This startup wants to turn Austin's hottest restaurants and bars into coworking spaces during the day

by Kelly O'Halloran
November 17, 2016

In October, a new kind of coworking space launched in Austin — one that you can roll into at 9 a.m. and stick around for drinks following a hard day’s work.
 
Meet Switch Cowork, the new company turning restaurants and bars into coworking spaces for freelancers, startup and remote employees. The brainchild of founders Christa Freeland and Jacob Morin, the idea is to turn a restaurant's vacant tables and bartops while it's closed during the day into space that's ready-made for getting some work done — without the noisy waves of patrons. 
 
Morin originally suggested modeling a new type of coworking space after that of a coffee shop, calling it "Coffee Shop 2.0." But Freeland countered with an idea of her own. 
 
"When he told me about this idea, I thought that that isn’t the point, " said Freeland. "The point is that the shared work space is the way people will work in the future. Coffee Shops 2.0 is a risk. It’s more expensive. So I suggested getting bar owners to open during the day to do a share program, and we'll bring people to the space." 
 
And so they did. The service most recently partnered with restauranteur Bridget Dunlap at her E. 6th Street eatery, Trackside. 
 
For $85 a month or $7 a day, members can set up shop at the sports bar and restaurant outside its normal business hours. They can work inside or outside on the restaraunt's shaded patio and take advantage of a 15 percent discount off any menu item when it opens in the evening. Freeland added that most members stick around for dinner and cocktails to avoid Austin's traffic before heading home.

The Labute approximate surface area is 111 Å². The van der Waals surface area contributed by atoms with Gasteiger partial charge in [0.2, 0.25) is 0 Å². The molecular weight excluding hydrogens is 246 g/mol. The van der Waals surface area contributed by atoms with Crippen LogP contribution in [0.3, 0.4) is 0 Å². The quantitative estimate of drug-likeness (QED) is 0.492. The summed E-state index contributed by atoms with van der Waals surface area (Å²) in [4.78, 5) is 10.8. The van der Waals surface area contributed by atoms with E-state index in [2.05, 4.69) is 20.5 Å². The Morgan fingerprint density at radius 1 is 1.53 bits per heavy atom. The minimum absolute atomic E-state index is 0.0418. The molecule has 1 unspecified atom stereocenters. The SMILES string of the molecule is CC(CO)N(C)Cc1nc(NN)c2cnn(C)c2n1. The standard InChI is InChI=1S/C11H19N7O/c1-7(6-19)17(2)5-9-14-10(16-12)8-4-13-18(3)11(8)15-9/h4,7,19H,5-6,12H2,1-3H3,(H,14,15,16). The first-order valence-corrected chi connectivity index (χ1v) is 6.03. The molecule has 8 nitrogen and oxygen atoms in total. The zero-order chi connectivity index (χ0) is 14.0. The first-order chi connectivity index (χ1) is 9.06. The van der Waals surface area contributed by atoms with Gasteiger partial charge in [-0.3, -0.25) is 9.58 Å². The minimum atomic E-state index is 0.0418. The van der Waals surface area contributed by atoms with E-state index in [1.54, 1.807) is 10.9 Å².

According to Freeland, they chose this location carefully due to the space’s ample table space, quantity of outlets, secured Wi-Fi connection and plenty of parking. 
 
"A handful of restaurants have reached out, but we’re picky in who we work with as a location because the number one thing is that we are looking to create a certain type of environment for our members,” Freeland said.
 
Freeland said they plan to continue adding more vetted locations and ultimately make all establishments accessible to members looking to rotate spots throughout the month.  
 
Freeland and Morin priced out Switch’s membership fees by analyzing how much a person would spend if they visited a coffee shop to work in daily. Estimating that each trip costs between $7 and $14 for coffee and a snack or meal, Freeland said most people would end up paying north of $100 per month.  
 
“We’re very competitive with the coffee shops, and you get a good community network, “ said Freeland. “The table space is bigger. It’s a more controlled environment to be productive in. It has portable adapters, outlets everywhere, strong Wi-Fi that’s secure and fast. It’s the small little details that can really affect your experience. And the experience we want to provide is the most productive way to cowork.”
 
Interested members can try the membership with a free week trial before committing to a monthly agreement. Freeland said people can stop in at Trackside between 9 a.m and 5 p.m. or sign up via the website to check things out. 
 
Images via Switch Cowork.
 
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